Want to get up to speed on climate change in the time it takes to have a cuppa? We’ve got you.
Important terms to get your head around
This page on the WWF website (no we’re not talking wrestling, but that could be an interesting collaboration) gives some great, easily digestible explanations in a pleasantly picturesque fashion.
It’ll help you quickly get your head around:
- Climate change vs global warming
- Carbon – dioxide, emissions, footprints and cycles
- Greenhouse gases and Methane gases
- Fossil fuels and renewable / clean energy
- Tipping points
Already got these down? Great, onwards!
Separating fact from fiction
The media (including social media) can be a scary old world. It can be hard to distinguish opinion from fact and reliable sources from their unreliable counterparts. It can leave you doubting who to believe and what to believe, and tempted to give up altogether, particularly when it comes to complex worldwide problems.
Hatch is here to make it easier for you. Here are our favourite resources for distinguishing climate fact from climate fiction:
The IPCC (Intergovernmental Panel on Climate Change) are the world’s leading authority on climate science. They’re highly regarded for applying a robust scientific assessment to research. They’ve been around since 1988 and work with hundreds of leading scientists drawing on thousands more scientists’ work. The Union of Concerned Scientists do a nice job of covering who they are and why they matter.
The IPCC report released in October 2018 is the critical one. It shows us that we need to be doing much, much more. Ultimately we’re currently not on track to limit the temperature rise to 1.5 degrees, which makes it even more crucial that every one of us starts taking more action now.
“Falling short would lock in climate impacts so catastrophic our world would be unrecognizable.”WORLD RESOURCES INSTITUTE, 2018
Nasa has a dedicated science division. They have a fantastic climate change website, full of everything you would want to know. The visual format is engaging and easily digestible. There are interactive elements, resources for kids, and a great facts and FAQs section.
Address the skepticism head on with this great myth-busting site. Skeptical science tackles the most common ‘arguments’ against climate change, exploring the science to get to the truth. It’s more of an involved read, but there’s a great feature to select the level of information you want – either basic, intermediate or advanced.
Get stuck in!
But what difference is little old me going to make?
We hear you on this one. Sometimes it feels like you’re facing an uphill battle. But here are some things worth considering:
Send a message to companies and industries on what you are (and aren’t) willing to accept through your behaviour as a consumer. Whether it’s where you shop or what you buy, small changes can make a big statement. Consider changing your bank to one that doesn’t invest in fossil fuels. Look at changing your energy provider to one who uses 100% renewable energy. The more people who do it, the faster you will drive action. These companies and industries will have to adapt to your habits, preferences, and demands as a community of consumers.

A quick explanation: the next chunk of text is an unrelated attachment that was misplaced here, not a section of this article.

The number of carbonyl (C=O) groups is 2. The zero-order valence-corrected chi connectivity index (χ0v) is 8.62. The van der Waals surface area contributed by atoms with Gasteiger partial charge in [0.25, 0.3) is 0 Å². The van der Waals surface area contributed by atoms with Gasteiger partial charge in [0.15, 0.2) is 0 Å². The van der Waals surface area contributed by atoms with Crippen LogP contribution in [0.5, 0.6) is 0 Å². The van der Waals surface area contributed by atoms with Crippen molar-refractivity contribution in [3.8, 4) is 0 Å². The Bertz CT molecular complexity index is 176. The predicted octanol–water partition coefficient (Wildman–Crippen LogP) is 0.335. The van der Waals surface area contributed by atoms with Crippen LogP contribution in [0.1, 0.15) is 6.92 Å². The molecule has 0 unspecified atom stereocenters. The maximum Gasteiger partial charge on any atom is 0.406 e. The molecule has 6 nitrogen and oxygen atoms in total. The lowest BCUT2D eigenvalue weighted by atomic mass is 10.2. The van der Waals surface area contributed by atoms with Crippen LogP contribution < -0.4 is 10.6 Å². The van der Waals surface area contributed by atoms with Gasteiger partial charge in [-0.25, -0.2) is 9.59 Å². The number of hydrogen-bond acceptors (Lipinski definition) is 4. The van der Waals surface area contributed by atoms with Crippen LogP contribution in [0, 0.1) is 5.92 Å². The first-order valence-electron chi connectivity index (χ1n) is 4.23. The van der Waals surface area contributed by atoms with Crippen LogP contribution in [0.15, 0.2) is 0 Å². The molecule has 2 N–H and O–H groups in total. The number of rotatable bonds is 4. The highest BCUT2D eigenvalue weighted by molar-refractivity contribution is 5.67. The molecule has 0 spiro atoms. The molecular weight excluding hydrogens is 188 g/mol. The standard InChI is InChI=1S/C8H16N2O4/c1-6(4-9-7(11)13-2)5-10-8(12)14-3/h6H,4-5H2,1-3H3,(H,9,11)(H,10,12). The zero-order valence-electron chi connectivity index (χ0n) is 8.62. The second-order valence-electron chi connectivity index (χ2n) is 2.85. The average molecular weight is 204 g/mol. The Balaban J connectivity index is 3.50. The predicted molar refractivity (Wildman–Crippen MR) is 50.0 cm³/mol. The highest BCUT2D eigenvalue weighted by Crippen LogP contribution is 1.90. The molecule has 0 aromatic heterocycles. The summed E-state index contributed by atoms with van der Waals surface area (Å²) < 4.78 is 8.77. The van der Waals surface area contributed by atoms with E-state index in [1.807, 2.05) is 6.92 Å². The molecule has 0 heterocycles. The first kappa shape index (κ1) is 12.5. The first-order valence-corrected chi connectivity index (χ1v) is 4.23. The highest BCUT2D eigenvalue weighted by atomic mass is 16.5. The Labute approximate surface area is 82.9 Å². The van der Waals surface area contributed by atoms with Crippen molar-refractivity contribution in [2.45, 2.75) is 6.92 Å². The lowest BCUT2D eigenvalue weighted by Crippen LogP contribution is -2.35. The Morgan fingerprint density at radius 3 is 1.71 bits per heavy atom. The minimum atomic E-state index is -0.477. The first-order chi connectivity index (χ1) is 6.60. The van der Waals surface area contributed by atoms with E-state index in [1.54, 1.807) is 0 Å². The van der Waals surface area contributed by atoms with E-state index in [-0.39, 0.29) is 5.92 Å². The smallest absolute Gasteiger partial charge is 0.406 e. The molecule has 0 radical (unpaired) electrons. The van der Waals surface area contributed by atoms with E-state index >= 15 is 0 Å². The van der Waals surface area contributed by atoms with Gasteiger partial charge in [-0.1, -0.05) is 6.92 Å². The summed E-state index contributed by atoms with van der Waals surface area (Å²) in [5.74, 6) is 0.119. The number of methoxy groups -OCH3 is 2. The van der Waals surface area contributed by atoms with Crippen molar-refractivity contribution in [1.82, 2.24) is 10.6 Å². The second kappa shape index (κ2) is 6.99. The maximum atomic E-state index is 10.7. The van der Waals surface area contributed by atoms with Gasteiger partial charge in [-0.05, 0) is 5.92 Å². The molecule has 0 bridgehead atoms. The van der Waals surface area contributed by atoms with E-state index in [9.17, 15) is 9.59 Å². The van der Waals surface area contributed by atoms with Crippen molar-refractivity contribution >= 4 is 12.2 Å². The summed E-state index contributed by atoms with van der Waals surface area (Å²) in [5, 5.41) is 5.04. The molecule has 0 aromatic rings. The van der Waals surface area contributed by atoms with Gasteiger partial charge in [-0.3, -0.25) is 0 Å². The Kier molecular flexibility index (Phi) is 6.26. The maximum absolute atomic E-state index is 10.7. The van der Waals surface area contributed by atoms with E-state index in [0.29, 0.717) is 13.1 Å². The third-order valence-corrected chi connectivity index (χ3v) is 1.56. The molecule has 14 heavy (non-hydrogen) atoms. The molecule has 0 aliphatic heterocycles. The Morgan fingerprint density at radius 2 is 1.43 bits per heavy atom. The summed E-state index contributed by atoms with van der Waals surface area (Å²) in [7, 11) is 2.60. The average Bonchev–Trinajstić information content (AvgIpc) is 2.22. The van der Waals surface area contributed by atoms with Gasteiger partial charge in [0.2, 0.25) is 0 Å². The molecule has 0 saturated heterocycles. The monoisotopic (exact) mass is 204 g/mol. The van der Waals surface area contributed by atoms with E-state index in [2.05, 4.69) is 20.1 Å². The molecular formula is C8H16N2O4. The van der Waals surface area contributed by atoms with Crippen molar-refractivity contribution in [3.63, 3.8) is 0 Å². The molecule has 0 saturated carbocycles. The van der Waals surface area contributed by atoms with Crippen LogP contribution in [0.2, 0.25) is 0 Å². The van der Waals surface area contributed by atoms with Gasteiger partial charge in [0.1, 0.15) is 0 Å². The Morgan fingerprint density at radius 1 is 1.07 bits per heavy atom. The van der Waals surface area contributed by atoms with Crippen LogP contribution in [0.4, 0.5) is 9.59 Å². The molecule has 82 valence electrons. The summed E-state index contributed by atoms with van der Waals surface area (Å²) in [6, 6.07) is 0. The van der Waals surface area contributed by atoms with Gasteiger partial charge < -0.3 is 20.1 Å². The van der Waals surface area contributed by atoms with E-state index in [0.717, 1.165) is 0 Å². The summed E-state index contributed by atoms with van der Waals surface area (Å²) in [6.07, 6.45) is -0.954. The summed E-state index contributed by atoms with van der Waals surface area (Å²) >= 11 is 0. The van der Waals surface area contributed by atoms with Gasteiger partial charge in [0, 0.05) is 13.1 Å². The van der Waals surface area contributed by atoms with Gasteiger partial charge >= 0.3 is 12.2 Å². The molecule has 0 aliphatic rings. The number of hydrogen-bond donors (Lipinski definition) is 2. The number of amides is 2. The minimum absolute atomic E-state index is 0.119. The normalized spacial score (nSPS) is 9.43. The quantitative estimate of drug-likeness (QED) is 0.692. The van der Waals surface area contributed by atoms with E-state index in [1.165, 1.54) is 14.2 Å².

Keep the conversation going
Linked to buying power, the more that other people see people around them taking these actions, the more likely they are to follow suit. (Some of you may know it as social proofing, here’s a little example of social proofing in action.) So, be vocal about the changes you have made, share them on social media, tell people about them, submit reviews for companies and products you think are doing a good job. You don’t need to shove it down people’s throats, but starting the conversation can make more of a difference than you think.
Who’s going to go after the big companies, if you don’t?
Pointing fingers and blaming others isn’t going to do any good. If you want to make a difference, the change starts with you.
‘Why should I sacrifice when big companies are to blame for climate change?’ Independent news outlet, Grist, do a pretty decent job of answering that question. They help us realise that we have to change our own actions if we want big companies to change theirs.
Ultimately, if you really want to do something about this, you need to think bigger and start targeting the big boys and girls. It’s not as hard as you think.
We need to broaden our definition of personal action beyond what we buy or use…Taking part in a climate strike or showing up to a rally is a personal action. Organizing neighbors to sue a power plant that’s poisoning the community is a personal action.Vox.com 2019
Before you go
Take that first step today. You might want to lobby people in power from the comfort of your own home. Or maybe you’re ready to get involved with people in your local area and join forces to stop fossil fuel development. No matter what the plan, here at Hatch we can help you find out how to achieve bigger change.